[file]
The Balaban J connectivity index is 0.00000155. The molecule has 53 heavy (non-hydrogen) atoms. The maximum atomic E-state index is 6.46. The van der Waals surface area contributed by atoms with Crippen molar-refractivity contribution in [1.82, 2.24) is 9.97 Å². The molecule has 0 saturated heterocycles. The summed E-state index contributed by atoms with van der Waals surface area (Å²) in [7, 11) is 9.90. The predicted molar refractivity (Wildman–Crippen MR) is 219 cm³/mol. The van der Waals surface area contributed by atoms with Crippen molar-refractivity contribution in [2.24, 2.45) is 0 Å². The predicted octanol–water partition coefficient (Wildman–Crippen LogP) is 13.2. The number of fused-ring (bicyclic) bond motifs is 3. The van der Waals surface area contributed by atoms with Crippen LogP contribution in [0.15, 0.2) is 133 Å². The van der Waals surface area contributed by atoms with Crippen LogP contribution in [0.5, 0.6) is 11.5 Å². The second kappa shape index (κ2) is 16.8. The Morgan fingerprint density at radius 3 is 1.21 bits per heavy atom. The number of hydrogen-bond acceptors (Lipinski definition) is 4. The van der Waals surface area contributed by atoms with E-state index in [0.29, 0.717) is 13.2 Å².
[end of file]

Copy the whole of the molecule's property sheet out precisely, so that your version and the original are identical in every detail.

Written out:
The Balaban J connectivity index is 0.00000155. The molecule has 53 heavy (non-hydrogen) atoms. The maximum atomic E-state index is 6.46. The van der Waals surface area contributed by atoms with Crippen molar-refractivity contribution in [1.82, 2.24) is 9.97 Å². The molecule has 0 saturated heterocycles. The summed E-state index contributed by atoms with van der Waals surface area (Å²) in [7, 11) is 9.90. The predicted molar refractivity (Wildman–Crippen MR) is 219 cm³/mol. The van der Waals surface area contributed by atoms with Crippen molar-refractivity contribution in [2.24, 2.45) is 0 Å². The predicted octanol–water partition coefficient (Wildman–Crippen LogP) is 13.2. The number of fused-ring (bicyclic) bond motifs is 3. The van der Waals surface area contributed by atoms with Crippen LogP contribution in [0.15, 0.2) is 133 Å². The van der Waals surface area contributed by atoms with Crippen LogP contribution in [0.5, 0.6) is 11.5 Å². The second kappa shape index (κ2) is 16.8. The Morgan fingerprint density at radius 3 is 1.21 bits per heavy atom. The number of hydrogen-bond acceptors (Lipinski definition) is 4. The van der Waals surface area contributed by atoms with E-state index in [0.29, 0.717) is 13.2 Å².